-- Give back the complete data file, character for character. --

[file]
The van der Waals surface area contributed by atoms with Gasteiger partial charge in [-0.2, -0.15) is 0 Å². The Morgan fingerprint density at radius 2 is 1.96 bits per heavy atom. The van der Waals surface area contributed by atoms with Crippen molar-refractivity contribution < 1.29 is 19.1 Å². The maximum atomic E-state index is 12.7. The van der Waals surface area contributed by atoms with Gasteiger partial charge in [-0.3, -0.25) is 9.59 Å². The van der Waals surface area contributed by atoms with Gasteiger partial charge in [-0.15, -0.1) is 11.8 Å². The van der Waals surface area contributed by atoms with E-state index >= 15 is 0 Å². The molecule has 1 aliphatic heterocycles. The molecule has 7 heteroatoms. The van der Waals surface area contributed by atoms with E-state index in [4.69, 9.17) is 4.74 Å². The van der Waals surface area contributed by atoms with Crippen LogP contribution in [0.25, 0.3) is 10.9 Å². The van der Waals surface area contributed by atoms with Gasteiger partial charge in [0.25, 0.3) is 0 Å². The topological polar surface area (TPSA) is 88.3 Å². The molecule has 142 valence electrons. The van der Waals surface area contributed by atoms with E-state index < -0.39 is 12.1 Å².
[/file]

The van der Waals surface area contributed by atoms with Gasteiger partial charge in [-0.2, -0.15) is 0 Å². The Morgan fingerprint density at radius 2 is 1.96 bits per heavy atom. The van der Waals surface area contributed by atoms with Crippen molar-refractivity contribution < 1.29 is 19.1 Å². The maximum atomic E-state index is 12.7. The van der Waals surface area contributed by atoms with Gasteiger partial charge in [-0.3, -0.25) is 9.59 Å². The van der Waals surface area contributed by atoms with Gasteiger partial charge in [-0.15, -0.1) is 11.8 Å². The van der Waals surface area contributed by atoms with E-state index >= 15 is 0 Å². The molecule has 1 aliphatic heterocycles. The molecule has 7 heteroatoms. The van der Waals surface area contributed by atoms with E-state index in [4.69, 9.17) is 4.74 Å². The van der Waals surface area contributed by atoms with Crippen LogP contribution in [0.25, 0.3) is 10.9 Å². The van der Waals surface area contributed by atoms with Gasteiger partial charge in [0.25, 0.3) is 0 Å². The topological polar surface area (TPSA) is 88.3 Å². The molecule has 142 valence electrons. The van der Waals surface area contributed by atoms with E-state index < -0.39 is 12.1 Å².